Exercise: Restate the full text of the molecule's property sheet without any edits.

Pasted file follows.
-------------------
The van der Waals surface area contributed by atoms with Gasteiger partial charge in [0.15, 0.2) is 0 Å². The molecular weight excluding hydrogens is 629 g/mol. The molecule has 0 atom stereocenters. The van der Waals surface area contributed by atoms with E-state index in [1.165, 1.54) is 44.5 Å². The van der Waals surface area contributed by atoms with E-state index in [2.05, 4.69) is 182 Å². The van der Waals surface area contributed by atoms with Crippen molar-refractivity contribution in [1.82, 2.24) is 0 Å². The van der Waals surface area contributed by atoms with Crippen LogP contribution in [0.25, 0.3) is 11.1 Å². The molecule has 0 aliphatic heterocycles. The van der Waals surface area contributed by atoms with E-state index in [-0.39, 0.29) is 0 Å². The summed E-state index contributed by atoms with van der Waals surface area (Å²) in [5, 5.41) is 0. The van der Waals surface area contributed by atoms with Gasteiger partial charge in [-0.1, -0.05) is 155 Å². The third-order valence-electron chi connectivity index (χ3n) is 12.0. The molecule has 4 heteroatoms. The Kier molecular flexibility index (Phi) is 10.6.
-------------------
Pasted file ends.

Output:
The van der Waals surface area contributed by atoms with Gasteiger partial charge in [0.15, 0.2) is 0 Å². The molecular weight excluding hydrogens is 629 g/mol. The molecule has 0 atom stereocenters. The van der Waals surface area contributed by atoms with E-state index in [1.165, 1.54) is 44.5 Å². The van der Waals surface area contributed by atoms with E-state index in [2.05, 4.69) is 182 Å². The van der Waals surface area contributed by atoms with Crippen molar-refractivity contribution in [1.82, 2.24) is 0 Å². The van der Waals surface area contributed by atoms with Crippen LogP contribution in [0.25, 0.3) is 11.1 Å². The molecule has 0 aliphatic heterocycles. The van der Waals surface area contributed by atoms with E-state index in [-0.39, 0.29) is 0 Å². The summed E-state index contributed by atoms with van der Waals surface area (Å²) in [5, 5.41) is 0. The van der Waals surface area contributed by atoms with Gasteiger partial charge in [-0.1, -0.05) is 155 Å². The third-order valence-electron chi connectivity index (χ3n) is 12.0. The molecule has 4 heteroatoms. The Kier molecular flexibility index (Phi) is 10.6.